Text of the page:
Investigators arrived at the auction at 10:45 am and noticed that there were at least 900 sheep and approximately 700 goats on the premises. A stock trailer owned by one of the slaughter buyers was parked in lot, already loaded with goats and sheep on two floors. The animals were so overcrowded that they could not move around or lay down. In three of the inside pens were approx. 100 baby goats, which looked to be less than a couple of weeks old. Investigators were told that all of the babies had been delivered to the auction the night before and had not received any food or water since. Several appeared dehydrated or sick. Two baby goats had died and the other babies were trampling over their bodies in the crowded pen. 36 pigs were sold, among them a boar with a serious left front shoulder injury. None of the sheep, goats and pigs had access to water. The auction management has posted a sign: “No feed and water unless requested”. This is not acceptable, especially if animals have to spend an extended period of time at the auction. Animals’ Angels will file a complaint and urge the auction management to change this policy. Kill buyer Charles Carter arrived for the horse sale at 3:00pm and bought 37 of the 42 horses sold that day. Many of the horses were in poor condition, emaciated and with multiple leg injuries. One had a fresh cut over the right eye, most likely a transport injury. Carter loaded all of his horses on a double deck trailer.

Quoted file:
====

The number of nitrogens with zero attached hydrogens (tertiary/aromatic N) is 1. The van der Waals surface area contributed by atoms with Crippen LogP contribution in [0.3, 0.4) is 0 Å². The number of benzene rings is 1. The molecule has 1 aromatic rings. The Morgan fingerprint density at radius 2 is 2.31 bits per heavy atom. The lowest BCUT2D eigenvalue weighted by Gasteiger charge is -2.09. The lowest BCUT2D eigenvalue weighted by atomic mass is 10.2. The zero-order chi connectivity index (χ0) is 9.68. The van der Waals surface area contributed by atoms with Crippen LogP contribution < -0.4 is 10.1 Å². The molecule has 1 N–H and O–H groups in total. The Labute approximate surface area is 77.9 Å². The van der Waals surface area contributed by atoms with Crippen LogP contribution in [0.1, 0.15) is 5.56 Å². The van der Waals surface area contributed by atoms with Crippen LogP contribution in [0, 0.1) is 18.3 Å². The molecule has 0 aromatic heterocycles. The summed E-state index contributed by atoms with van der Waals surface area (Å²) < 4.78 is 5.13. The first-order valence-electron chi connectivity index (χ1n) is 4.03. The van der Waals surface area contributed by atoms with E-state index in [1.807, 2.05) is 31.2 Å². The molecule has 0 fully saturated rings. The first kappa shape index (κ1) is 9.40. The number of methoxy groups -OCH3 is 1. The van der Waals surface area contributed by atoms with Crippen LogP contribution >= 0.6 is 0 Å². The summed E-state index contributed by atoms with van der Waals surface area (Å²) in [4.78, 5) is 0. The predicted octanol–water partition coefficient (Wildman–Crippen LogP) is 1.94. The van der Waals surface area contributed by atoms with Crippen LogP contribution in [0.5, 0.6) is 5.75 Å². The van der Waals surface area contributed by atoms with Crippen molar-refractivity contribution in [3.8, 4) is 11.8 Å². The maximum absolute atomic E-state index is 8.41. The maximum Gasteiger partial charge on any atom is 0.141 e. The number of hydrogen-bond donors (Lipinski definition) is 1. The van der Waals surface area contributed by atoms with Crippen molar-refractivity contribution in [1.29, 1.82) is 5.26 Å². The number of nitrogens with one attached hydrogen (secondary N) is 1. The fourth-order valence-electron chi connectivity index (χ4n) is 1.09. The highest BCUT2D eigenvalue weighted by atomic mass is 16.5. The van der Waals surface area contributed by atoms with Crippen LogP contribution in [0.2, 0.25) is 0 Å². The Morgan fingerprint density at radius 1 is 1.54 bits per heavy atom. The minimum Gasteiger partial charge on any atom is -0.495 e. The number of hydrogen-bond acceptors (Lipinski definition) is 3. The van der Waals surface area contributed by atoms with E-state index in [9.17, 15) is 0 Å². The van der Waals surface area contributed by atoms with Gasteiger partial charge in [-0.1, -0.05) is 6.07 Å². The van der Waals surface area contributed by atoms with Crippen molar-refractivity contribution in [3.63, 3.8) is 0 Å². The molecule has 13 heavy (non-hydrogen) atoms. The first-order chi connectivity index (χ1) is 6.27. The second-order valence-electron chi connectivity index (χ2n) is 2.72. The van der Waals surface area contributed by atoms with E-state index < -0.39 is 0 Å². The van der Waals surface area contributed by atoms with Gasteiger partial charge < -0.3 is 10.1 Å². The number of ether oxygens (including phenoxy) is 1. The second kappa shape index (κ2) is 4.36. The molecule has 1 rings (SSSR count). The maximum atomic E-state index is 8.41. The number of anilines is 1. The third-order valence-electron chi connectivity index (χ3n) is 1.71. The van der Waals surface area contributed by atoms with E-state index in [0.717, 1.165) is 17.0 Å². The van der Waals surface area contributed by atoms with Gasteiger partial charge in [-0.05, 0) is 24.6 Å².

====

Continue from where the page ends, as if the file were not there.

Centennial Livestock Auction, Fort Collins, CO 2/16/11
Friday, February 18, 2011 - 16:15